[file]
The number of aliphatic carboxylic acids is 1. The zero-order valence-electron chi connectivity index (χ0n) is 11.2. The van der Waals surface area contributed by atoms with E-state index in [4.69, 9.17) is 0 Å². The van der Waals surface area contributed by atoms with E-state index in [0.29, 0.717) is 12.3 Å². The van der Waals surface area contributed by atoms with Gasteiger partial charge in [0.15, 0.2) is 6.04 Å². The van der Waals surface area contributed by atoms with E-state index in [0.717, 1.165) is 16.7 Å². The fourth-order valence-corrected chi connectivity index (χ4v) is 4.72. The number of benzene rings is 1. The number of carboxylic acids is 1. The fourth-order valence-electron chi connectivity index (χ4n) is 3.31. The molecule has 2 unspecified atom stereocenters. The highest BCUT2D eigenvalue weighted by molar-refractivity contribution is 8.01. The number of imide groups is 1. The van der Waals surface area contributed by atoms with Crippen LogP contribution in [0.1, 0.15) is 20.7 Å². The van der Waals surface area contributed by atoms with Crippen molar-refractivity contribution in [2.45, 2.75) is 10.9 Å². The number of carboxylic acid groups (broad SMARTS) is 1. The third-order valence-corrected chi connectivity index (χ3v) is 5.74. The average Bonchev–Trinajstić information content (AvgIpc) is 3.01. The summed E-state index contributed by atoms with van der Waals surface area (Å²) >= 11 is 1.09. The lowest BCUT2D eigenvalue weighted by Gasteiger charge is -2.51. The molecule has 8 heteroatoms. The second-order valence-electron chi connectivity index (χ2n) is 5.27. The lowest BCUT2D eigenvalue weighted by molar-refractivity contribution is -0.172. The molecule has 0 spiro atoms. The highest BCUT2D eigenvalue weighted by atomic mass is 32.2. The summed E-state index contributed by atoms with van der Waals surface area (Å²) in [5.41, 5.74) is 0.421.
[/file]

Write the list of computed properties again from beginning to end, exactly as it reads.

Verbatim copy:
The number of aliphatic carboxylic acids is 1. The zero-order valence-electron chi connectivity index (χ0n) is 11.2. The van der Waals surface area contributed by atoms with E-state index in [4.69, 9.17) is 0 Å². The van der Waals surface area contributed by atoms with E-state index in [0.29, 0.717) is 12.3 Å². The van der Waals surface area contributed by atoms with Gasteiger partial charge in [0.15, 0.2) is 6.04 Å². The van der Waals surface area contributed by atoms with E-state index in [0.717, 1.165) is 16.7 Å². The fourth-order valence-corrected chi connectivity index (χ4v) is 4.72. The number of benzene rings is 1. The number of carboxylic acids is 1. The fourth-order valence-electron chi connectivity index (χ4n) is 3.31. The molecule has 2 unspecified atom stereocenters. The highest BCUT2D eigenvalue weighted by molar-refractivity contribution is 8.01. The number of imide groups is 1. The van der Waals surface area contributed by atoms with Crippen LogP contribution in [0.1, 0.15) is 20.7 Å². The van der Waals surface area contributed by atoms with Crippen molar-refractivity contribution in [2.45, 2.75) is 10.9 Å². The number of carboxylic acid groups (broad SMARTS) is 1. The third-order valence-corrected chi connectivity index (χ3v) is 5.74. The average Bonchev–Trinajstić information content (AvgIpc) is 3.01. The summed E-state index contributed by atoms with van der Waals surface area (Å²) >= 11 is 1.09. The lowest BCUT2D eigenvalue weighted by Gasteiger charge is -2.51. The molecule has 8 heteroatoms. The second-order valence-electron chi connectivity index (χ2n) is 5.27. The lowest BCUT2D eigenvalue weighted by molar-refractivity contribution is -0.172. The molecule has 0 spiro atoms. The highest BCUT2D eigenvalue weighted by atomic mass is 32.2. The summed E-state index contributed by atoms with van der Waals surface area (Å²) in [5.41, 5.74) is 0.421.